• Presented by: Saverio Giallorenzo
  • Advisor: Maurizio Gabbrielli
  • Co-advisor: Fabrizio Montesi

Short Abstract

Choreographies are a relatively new tool for designing distributed systems from a global viewpoint. Choreographic specifications are also free from deadlocks and race conditions by design. Recent theoretical results defined proper Endpoint Projection (EPP) functions to compile choreographic specifications into their single components. Since EPPs are behavioural preserving, projected systems also enjoy freedom from deadlocks and races by construction.

Aim of this PhD is to formalise non-trivial features of distributed systems with choreographies and to translate our theoretical results into the practice of implemented systems. To this purpose, we provide two main contributions.

The first contribution tackles one of the most challenging features of distributed development: programming correct and consistent runtime updates of distributed systems. Our solution is a theoretical model of dynamic choreographies that provides a clear definition of which components and behaviours can be updated. We prove that compiled choreographic specifications are correct and consistent after any update. We also refine our theoretical model to provide a finer control over updates. On this refinement, we develop a framework for programming adaptable distributed systems.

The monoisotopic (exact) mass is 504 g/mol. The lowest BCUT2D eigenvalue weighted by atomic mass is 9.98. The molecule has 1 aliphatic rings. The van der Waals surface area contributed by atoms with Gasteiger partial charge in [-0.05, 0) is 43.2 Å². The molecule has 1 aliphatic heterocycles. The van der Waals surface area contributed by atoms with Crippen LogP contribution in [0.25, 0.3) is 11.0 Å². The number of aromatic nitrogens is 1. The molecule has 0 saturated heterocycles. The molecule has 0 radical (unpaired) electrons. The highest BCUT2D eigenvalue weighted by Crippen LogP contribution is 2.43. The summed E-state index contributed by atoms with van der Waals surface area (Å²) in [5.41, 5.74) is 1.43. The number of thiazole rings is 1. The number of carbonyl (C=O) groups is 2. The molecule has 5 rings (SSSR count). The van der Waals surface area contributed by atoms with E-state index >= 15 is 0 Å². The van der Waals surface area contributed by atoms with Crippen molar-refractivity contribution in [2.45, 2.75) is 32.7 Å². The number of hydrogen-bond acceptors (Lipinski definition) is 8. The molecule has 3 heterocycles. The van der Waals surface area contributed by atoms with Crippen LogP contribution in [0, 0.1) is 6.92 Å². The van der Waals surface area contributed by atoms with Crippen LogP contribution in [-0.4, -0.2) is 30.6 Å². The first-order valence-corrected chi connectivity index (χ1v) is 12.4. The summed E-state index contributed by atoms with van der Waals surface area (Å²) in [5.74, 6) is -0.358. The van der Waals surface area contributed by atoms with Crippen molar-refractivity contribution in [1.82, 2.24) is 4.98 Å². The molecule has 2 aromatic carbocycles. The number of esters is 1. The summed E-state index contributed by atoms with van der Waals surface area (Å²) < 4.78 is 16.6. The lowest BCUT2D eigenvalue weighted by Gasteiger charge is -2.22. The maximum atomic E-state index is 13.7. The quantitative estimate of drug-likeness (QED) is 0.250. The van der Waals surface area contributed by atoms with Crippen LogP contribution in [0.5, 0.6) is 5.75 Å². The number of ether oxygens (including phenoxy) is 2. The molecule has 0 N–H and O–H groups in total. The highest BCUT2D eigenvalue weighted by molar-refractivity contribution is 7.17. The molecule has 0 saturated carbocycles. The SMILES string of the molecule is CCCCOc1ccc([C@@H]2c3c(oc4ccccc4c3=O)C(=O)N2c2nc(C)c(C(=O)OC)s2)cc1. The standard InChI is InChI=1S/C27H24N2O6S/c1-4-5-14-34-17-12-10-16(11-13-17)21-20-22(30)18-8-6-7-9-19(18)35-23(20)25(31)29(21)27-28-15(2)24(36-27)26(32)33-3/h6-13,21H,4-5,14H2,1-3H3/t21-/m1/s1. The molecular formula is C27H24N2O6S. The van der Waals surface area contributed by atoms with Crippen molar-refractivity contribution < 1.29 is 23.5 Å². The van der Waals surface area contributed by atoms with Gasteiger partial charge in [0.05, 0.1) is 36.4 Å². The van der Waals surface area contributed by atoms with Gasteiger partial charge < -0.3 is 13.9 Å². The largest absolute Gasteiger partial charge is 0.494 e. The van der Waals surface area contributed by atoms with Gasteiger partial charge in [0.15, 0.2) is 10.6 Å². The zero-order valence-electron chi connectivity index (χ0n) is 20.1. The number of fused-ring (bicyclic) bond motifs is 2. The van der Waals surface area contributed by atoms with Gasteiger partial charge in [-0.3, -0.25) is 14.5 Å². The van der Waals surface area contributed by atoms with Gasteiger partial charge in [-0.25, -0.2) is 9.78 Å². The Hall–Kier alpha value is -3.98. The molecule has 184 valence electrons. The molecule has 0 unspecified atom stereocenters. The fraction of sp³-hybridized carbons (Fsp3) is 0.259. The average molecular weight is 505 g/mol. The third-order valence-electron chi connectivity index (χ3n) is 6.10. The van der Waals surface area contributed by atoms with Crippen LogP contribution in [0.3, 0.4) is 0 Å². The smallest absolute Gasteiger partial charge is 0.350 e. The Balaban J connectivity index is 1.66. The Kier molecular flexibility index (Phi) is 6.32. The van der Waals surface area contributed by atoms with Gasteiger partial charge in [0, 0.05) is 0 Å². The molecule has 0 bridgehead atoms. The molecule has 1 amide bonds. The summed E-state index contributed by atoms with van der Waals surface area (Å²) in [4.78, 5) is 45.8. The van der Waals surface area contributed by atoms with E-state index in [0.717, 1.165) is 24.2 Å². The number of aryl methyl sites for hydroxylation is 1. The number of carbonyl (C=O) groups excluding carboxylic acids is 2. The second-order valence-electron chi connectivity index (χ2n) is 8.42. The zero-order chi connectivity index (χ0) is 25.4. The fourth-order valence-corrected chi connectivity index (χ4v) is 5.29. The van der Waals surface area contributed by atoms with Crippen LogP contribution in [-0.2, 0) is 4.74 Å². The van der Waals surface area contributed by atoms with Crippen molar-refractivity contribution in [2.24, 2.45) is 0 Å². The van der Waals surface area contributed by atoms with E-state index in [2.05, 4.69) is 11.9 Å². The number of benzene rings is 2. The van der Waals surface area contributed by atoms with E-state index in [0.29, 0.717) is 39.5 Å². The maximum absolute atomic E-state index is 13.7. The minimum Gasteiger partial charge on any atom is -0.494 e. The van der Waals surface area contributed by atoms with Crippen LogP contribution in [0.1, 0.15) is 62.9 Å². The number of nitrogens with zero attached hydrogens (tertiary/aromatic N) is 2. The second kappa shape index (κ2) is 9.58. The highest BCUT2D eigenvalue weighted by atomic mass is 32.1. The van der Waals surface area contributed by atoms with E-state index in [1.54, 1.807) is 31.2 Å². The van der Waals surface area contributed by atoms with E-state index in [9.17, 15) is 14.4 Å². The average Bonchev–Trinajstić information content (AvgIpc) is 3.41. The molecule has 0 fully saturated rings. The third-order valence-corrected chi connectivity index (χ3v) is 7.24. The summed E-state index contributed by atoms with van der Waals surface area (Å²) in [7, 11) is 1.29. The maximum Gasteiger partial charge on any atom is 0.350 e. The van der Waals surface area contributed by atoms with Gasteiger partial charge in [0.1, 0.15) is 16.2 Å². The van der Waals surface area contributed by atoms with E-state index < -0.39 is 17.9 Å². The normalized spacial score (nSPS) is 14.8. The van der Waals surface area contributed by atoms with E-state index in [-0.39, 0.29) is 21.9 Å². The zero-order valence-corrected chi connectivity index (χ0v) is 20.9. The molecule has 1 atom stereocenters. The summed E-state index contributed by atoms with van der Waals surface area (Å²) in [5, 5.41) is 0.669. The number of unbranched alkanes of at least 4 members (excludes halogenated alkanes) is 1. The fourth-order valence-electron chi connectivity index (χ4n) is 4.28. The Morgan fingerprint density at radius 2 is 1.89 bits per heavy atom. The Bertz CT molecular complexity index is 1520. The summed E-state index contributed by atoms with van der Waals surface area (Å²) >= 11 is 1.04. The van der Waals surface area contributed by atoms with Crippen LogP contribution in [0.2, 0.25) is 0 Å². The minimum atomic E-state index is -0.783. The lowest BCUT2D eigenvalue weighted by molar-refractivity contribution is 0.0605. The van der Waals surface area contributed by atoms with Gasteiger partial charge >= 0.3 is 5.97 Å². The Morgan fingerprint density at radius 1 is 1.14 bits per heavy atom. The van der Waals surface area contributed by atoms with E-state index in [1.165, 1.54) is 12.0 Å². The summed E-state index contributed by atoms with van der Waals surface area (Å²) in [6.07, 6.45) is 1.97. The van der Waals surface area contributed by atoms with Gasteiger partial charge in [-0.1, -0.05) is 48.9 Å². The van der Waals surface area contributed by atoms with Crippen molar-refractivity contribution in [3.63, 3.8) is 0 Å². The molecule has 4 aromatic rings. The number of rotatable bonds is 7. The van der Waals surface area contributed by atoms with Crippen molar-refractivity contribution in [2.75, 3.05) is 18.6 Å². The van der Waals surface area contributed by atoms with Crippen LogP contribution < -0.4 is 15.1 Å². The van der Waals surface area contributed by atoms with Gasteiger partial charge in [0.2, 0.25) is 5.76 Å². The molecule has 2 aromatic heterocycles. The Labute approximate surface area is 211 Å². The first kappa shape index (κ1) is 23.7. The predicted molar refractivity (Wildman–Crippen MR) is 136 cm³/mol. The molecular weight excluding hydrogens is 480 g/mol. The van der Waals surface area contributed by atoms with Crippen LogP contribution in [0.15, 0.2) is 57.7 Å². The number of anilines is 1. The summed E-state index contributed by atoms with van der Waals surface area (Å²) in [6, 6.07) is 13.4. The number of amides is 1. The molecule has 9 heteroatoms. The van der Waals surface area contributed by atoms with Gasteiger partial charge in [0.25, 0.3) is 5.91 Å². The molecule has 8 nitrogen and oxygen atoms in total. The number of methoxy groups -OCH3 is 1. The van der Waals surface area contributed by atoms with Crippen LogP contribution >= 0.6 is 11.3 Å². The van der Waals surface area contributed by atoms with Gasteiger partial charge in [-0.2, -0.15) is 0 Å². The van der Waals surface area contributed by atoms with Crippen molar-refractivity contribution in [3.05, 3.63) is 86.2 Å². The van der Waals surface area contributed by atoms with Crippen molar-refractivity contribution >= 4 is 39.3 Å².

The second contribution covers one of the main issues of implementing theoretical results on choreographies: formalising the compilation from choreographies to executable programs. There is a sensible departure between the present choreographic frameworks and their theoretical models because their theories abstract communications with synchronisation on names (a la CCS/π-calculus) yet they compile to Jolie programs, an executable language that uses correlation — a renown technology of Service-Oriented Computing — for message routing. Our solution is a theory of Applied Choreographies (AC) that models correlation-based message passing. We pinpoint the key theoretical problems and formalise the principles that developers should follow to obtain correct implementations. Finally, we prove our approach by defining a correct compiler from AC to the calculus behind the Jolie language.